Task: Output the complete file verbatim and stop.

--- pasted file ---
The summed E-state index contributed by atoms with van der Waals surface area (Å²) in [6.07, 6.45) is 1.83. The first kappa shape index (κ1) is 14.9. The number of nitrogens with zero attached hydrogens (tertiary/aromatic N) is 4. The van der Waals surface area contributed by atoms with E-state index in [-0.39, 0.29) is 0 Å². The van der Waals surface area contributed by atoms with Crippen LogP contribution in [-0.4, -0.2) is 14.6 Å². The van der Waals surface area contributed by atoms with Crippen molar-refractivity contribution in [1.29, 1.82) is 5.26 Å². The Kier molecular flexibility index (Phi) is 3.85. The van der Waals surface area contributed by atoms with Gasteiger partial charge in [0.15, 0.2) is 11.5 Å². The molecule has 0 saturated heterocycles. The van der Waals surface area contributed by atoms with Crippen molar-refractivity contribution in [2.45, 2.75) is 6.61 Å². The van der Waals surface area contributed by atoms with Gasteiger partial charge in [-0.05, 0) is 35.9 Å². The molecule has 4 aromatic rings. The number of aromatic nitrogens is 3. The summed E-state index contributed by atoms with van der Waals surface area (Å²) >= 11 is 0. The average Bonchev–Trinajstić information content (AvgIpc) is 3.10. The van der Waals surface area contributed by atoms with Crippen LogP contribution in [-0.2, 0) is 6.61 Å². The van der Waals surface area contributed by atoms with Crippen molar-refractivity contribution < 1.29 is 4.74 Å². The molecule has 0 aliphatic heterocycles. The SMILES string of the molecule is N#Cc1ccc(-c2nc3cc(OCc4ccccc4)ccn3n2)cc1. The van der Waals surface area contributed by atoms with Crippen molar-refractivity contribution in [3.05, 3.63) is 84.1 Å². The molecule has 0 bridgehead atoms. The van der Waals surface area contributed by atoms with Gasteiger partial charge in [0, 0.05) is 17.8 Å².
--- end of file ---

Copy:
The summed E-state index contributed by atoms with van der Waals surface area (Å²) in [6.07, 6.45) is 1.83. The first kappa shape index (κ1) is 14.9. The number of nitrogens with zero attached hydrogens (tertiary/aromatic N) is 4. The van der Waals surface area contributed by atoms with E-state index in [-0.39, 0.29) is 0 Å². The van der Waals surface area contributed by atoms with Crippen LogP contribution in [-0.4, -0.2) is 14.6 Å². The van der Waals surface area contributed by atoms with Crippen molar-refractivity contribution in [1.29, 1.82) is 5.26 Å². The Kier molecular flexibility index (Phi) is 3.85. The van der Waals surface area contributed by atoms with Gasteiger partial charge in [0.15, 0.2) is 11.5 Å². The molecule has 0 saturated heterocycles. The van der Waals surface area contributed by atoms with Crippen molar-refractivity contribution in [2.45, 2.75) is 6.61 Å². The van der Waals surface area contributed by atoms with Gasteiger partial charge in [-0.05, 0) is 35.9 Å². The molecule has 4 aromatic rings. The number of aromatic nitrogens is 3. The summed E-state index contributed by atoms with van der Waals surface area (Å²) >= 11 is 0. The average Bonchev–Trinajstić information content (AvgIpc) is 3.10. The van der Waals surface area contributed by atoms with Crippen LogP contribution in [-0.2, 0) is 6.61 Å². The van der Waals surface area contributed by atoms with Crippen molar-refractivity contribution < 1.29 is 4.74 Å². The molecule has 0 aliphatic heterocycles. The SMILES string of the molecule is N#Cc1ccc(-c2nc3cc(OCc4ccccc4)ccn3n2)cc1. The van der Waals surface area contributed by atoms with Crippen molar-refractivity contribution in [3.05, 3.63) is 84.1 Å². The molecule has 0 bridgehead atoms. The van der Waals surface area contributed by atoms with Gasteiger partial charge in [0, 0.05) is 17.8 Å².